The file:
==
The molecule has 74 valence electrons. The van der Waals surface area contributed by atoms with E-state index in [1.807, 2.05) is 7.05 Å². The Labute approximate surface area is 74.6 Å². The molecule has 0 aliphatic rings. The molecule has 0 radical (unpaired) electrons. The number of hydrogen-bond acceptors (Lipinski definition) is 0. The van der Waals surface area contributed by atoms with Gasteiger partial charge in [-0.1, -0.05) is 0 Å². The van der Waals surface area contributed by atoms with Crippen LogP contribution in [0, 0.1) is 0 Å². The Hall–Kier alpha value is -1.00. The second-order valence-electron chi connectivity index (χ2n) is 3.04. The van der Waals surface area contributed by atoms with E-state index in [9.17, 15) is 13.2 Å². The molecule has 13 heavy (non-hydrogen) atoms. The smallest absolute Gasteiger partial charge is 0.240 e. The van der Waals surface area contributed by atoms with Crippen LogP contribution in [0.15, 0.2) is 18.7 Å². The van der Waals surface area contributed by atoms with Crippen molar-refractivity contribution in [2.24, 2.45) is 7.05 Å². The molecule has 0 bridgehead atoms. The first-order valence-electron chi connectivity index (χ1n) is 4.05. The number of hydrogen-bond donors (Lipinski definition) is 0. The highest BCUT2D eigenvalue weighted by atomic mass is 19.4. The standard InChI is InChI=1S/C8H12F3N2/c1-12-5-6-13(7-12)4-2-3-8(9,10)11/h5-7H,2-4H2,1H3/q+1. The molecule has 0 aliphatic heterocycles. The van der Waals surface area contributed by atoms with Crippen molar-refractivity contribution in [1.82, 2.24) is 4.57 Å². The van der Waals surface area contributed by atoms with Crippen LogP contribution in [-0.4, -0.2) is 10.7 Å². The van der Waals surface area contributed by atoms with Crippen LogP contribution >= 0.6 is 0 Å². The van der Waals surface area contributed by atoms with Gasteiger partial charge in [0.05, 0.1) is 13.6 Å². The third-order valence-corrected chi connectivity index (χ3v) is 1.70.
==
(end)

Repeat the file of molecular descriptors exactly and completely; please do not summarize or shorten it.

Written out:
The molecule has 74 valence electrons. The van der Waals surface area contributed by atoms with E-state index in [1.807, 2.05) is 7.05 Å². The Labute approximate surface area is 74.6 Å². The molecule has 0 aliphatic rings. The molecule has 0 radical (unpaired) electrons. The number of hydrogen-bond acceptors (Lipinski definition) is 0. The van der Waals surface area contributed by atoms with Gasteiger partial charge in [-0.1, -0.05) is 0 Å². The van der Waals surface area contributed by atoms with Crippen LogP contribution in [0, 0.1) is 0 Å². The Hall–Kier alpha value is -1.00. The second-order valence-electron chi connectivity index (χ2n) is 3.04. The van der Waals surface area contributed by atoms with E-state index in [9.17, 15) is 13.2 Å². The molecule has 13 heavy (non-hydrogen) atoms. The smallest absolute Gasteiger partial charge is 0.240 e. The van der Waals surface area contributed by atoms with Crippen LogP contribution in [0.15, 0.2) is 18.7 Å². The van der Waals surface area contributed by atoms with Crippen molar-refractivity contribution in [2.24, 2.45) is 7.05 Å². The molecule has 0 bridgehead atoms. The first-order valence-electron chi connectivity index (χ1n) is 4.05. The number of hydrogen-bond donors (Lipinski definition) is 0. The highest BCUT2D eigenvalue weighted by atomic mass is 19.4. The standard InChI is InChI=1S/C8H12F3N2/c1-12-5-6-13(7-12)4-2-3-8(9,10)11/h5-7H,2-4H2,1H3/q+1. The molecule has 0 aliphatic heterocycles. The van der Waals surface area contributed by atoms with Crippen molar-refractivity contribution in [1.82, 2.24) is 4.57 Å². The van der Waals surface area contributed by atoms with Crippen LogP contribution in [-0.4, -0.2) is 10.7 Å². The van der Waals surface area contributed by atoms with Crippen LogP contribution >= 0.6 is 0 Å². The van der Waals surface area contributed by atoms with Gasteiger partial charge in [0.05, 0.1) is 13.6 Å². The third-order valence-corrected chi connectivity index (χ3v) is 1.70.